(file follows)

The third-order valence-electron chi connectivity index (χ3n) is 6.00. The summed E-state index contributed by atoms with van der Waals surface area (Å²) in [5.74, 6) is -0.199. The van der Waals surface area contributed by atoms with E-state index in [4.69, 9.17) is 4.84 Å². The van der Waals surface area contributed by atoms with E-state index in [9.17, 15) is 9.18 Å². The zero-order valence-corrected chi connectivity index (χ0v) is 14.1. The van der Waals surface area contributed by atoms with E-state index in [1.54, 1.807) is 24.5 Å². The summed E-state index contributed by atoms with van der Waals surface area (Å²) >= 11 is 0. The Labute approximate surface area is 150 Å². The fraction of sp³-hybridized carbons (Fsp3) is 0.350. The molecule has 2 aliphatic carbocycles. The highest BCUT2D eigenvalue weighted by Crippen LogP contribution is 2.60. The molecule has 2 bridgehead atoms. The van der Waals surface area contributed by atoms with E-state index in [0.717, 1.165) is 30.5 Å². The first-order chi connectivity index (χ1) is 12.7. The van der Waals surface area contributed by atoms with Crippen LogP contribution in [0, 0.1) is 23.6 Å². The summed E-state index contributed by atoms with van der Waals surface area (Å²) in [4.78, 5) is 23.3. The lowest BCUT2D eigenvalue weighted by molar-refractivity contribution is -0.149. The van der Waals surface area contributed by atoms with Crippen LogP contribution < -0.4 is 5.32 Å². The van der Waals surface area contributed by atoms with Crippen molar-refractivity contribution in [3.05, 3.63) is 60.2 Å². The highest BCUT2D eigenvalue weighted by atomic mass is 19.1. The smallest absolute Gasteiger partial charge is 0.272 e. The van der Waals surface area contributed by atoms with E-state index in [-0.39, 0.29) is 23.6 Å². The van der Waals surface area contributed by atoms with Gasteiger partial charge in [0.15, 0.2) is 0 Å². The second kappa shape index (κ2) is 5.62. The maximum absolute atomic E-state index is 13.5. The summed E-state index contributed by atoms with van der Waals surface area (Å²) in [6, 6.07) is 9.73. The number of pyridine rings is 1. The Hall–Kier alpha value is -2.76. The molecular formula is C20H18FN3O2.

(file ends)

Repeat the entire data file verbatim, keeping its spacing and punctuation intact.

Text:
The third-order valence-electron chi connectivity index (χ3n) is 6.00. The summed E-state index contributed by atoms with van der Waals surface area (Å²) in [5.74, 6) is -0.199. The van der Waals surface area contributed by atoms with E-state index in [4.69, 9.17) is 4.84 Å². The van der Waals surface area contributed by atoms with E-state index in [9.17, 15) is 9.18 Å². The zero-order valence-corrected chi connectivity index (χ0v) is 14.1. The van der Waals surface area contributed by atoms with E-state index in [1.54, 1.807) is 24.5 Å². The summed E-state index contributed by atoms with van der Waals surface area (Å²) >= 11 is 0. The Labute approximate surface area is 150 Å². The fraction of sp³-hybridized carbons (Fsp3) is 0.350. The molecule has 2 aliphatic carbocycles. The highest BCUT2D eigenvalue weighted by Crippen LogP contribution is 2.60. The molecule has 2 bridgehead atoms. The van der Waals surface area contributed by atoms with E-state index in [0.717, 1.165) is 30.5 Å². The first-order chi connectivity index (χ1) is 12.7. The van der Waals surface area contributed by atoms with Crippen LogP contribution in [0, 0.1) is 23.6 Å². The summed E-state index contributed by atoms with van der Waals surface area (Å²) in [4.78, 5) is 23.3. The lowest BCUT2D eigenvalue weighted by molar-refractivity contribution is -0.149. The van der Waals surface area contributed by atoms with Crippen LogP contribution < -0.4 is 5.32 Å². The van der Waals surface area contributed by atoms with Crippen molar-refractivity contribution in [3.05, 3.63) is 60.2 Å². The highest BCUT2D eigenvalue weighted by atomic mass is 19.1. The smallest absolute Gasteiger partial charge is 0.272 e. The van der Waals surface area contributed by atoms with E-state index in [-0.39, 0.29) is 23.6 Å². The van der Waals surface area contributed by atoms with Gasteiger partial charge in [0.15, 0.2) is 0 Å². The second kappa shape index (κ2) is 5.62. The maximum absolute atomic E-state index is 13.5. The summed E-state index contributed by atoms with van der Waals surface area (Å²) in [6, 6.07) is 9.73. The number of pyridine rings is 1. The Hall–Kier alpha value is -2.76. The molecular formula is C20H18FN3O2.